Charles Pierce sends his Greetings from Idiot America in Esquire, but "Rev. Ryuei" is happy to repost it all in his blog, at least until the lawyers come calling. Read it while you can. And weep.
...It is impolite to wonder why our parents sent us all to college, and why generations of immigrants sweated and bled so their children could be educated, if it wasn't so that we would all one day feel confident enough to look at a museum filled with dinosaurs rigged to run six furlongs at Belmont and make the not unreasonable point that it is all batshit crazy and that anyone who believes this righteous hooey should be kept away from sharp objects and his own money.
Dinosaurs with saddles?
Dinosaurs on Noah's Ark?
Welcome to your new Eden.
Welcome to Idiot America.
Not the first curious parallel between the Chinese government and corporate America, but it struck me all the same when reading the Wired News story, No Longer Safe for Work: Blogs. "Some companies have higher security, privacy and regulatory needs that require greater diligence over what companies can and cannot do." And some countries, too.
Next time you're shopping for some gold jewelry, think about this: "for that one ounce of gold, miners dig up and haul away 30 tons of rock..." Or maybe 100 tons, 200,000 pounds of rock, as in some sites in Nevada. 80% of the gold being mined these days is going to into the $38 billion jewelry industry.
The NY Times starts a series from their "months-long examination," "providing a rare look inside an insular industry with a troubled environmental legacy and an uncertain future."
This is definitely "local color" for Idaho, with both a legacy of and future plans for mining and what comes after mining. The world's largest consumer is India, with sales up 47% last year, and adding a new twist: in addition to sending jobs to India, we could be providing raw materials, just like we were a colony again.
"Some metal mines, including gold mines, have become the near-equivalent of nuclear waste dumps that must be tended in perpetuity. Hard-rock mining generates more toxic waste than any other industry in the United States, according to the Environmental Protection Agency. The agency estimated last year that the cost of cleaning up metal mines could reach $54 billion."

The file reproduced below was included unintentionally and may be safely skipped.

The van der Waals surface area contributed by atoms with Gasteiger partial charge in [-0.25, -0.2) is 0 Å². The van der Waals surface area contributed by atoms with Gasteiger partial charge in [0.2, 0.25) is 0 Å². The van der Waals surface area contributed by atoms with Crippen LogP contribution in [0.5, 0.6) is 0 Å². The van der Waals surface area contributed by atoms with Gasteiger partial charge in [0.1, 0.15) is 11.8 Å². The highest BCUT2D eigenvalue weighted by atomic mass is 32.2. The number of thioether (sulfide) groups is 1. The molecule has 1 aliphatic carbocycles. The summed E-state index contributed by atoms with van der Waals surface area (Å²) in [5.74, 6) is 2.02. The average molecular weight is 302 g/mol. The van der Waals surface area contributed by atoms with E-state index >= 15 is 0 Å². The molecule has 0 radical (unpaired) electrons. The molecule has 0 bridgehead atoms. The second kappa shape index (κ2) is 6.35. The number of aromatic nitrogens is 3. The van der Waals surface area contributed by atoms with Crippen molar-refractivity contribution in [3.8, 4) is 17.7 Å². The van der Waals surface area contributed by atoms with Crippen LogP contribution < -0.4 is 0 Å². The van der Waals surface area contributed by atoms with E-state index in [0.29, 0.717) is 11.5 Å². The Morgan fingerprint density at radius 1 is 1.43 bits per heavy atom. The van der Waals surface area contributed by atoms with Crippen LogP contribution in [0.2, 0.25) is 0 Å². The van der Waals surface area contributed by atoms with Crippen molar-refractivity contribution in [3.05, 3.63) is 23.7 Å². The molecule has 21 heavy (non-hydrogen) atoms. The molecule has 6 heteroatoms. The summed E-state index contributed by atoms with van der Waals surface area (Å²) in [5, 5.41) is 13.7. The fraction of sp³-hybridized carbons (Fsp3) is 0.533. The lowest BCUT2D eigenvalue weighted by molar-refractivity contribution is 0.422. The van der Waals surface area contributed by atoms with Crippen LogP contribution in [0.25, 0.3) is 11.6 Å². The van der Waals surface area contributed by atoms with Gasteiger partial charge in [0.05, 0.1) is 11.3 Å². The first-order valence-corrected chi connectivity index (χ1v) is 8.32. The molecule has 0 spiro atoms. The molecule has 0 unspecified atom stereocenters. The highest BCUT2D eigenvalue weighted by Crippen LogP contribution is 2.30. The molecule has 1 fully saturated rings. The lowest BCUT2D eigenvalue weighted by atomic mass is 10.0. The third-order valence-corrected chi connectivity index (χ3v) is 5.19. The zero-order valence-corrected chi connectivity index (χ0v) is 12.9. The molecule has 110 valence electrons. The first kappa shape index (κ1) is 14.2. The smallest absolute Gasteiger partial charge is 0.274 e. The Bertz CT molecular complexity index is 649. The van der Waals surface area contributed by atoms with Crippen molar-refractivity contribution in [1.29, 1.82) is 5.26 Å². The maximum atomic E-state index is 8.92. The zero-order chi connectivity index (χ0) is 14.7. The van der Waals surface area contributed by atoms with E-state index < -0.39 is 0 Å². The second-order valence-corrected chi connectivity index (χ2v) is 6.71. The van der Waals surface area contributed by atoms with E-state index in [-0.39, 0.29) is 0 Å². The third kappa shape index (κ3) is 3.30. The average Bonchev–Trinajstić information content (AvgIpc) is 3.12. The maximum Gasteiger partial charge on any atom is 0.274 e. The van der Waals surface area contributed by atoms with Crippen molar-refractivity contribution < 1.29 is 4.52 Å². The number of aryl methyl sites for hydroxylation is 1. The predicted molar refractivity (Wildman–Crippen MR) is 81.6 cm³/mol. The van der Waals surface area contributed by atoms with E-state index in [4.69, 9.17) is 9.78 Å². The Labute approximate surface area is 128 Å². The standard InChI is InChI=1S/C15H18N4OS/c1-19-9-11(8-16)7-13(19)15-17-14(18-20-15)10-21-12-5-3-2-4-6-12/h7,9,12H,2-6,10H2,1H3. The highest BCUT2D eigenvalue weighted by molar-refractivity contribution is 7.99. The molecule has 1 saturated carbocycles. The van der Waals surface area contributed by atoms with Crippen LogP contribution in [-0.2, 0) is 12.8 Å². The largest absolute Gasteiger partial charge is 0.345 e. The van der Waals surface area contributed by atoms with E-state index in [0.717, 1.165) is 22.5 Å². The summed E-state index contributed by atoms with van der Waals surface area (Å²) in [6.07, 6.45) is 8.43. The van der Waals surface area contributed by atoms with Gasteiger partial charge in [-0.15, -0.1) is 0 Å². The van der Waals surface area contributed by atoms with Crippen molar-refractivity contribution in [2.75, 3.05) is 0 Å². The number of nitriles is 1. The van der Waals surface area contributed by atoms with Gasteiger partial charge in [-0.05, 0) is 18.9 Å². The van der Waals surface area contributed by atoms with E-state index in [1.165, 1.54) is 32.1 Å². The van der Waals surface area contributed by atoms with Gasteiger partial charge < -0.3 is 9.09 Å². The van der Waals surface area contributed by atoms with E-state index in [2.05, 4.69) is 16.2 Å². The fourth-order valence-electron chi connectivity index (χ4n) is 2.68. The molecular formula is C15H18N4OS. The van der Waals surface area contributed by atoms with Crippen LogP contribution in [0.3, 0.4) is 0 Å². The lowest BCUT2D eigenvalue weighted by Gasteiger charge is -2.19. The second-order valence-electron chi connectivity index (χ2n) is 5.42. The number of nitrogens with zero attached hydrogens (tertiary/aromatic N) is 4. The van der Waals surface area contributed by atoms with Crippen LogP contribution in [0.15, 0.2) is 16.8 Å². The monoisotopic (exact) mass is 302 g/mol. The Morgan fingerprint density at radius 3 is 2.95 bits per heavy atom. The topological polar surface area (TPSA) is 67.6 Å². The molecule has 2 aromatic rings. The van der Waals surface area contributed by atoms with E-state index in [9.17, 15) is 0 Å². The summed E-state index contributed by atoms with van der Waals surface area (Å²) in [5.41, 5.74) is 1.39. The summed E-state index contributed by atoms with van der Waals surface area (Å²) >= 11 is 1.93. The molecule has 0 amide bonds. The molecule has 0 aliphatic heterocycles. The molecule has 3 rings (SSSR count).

I was wondering who would follow Wilma, the canonical Xerxes? Or perhaps Xavier? But no, W is the end of the list. Whatever other storms this record-breaking season produces will have to settle for the Greek alphabet. ("The list," by the way, is one of eleven lists for tropical cyclones around the world. Australia has three of the eleven by itself. And yes, Australia is "tropical": the Tropic of Capricorn is like the continent's waistband.)
Oddly enough, the Eastern North Pacific does use X, Y and Z, although still not Q and U. Xina, Xavier, York, Yolanda, Zelda and Zeke go in a biennial cycle rather than the full 6 years; I suppose the assumption is that we won't get that far down the list most years. The Western North Pacific went with the committee approach, names contributed by 14 countries; if the sequence is alphabetical (or intelligible), it must be in some other language than English.
Trivia question: what are the 10 names contributed by the U.S.A. to the Western North Pacific Tropical Cyclone Name list?
Ok, since you're not going to get that, just name any 4 of the 10.
Give up? Here's the list: Maria, Utor, Francisco, Chataan, Higos, Etau, Omais, Kodo, Roke and Vicete.
Wouldn't you love to name your child Utor? He could grow up to be governor of California someday.
Back in the first Bush administration, Judy Miller thought she should be in the Times' seat in the White House press room, and whispered as much to its current occupant, Maureen Dowd. "It was such an outrageous move, I could only laugh. I got up and stood in the back of the room, while Judy claimed what she felt was her rightful power perch."
That anecdote has ripened to perfection, and drops off the tree this fall in Woman of Mass Destruction, wherein Dowd retakes her seat, thankyouverymuch.
"Sorely in need of a tight editorial leash, she was kept on no leash at all, and that has hurt this paper and its trust with readers. She more than earned her sobriquet 'Miss Run Amok.'"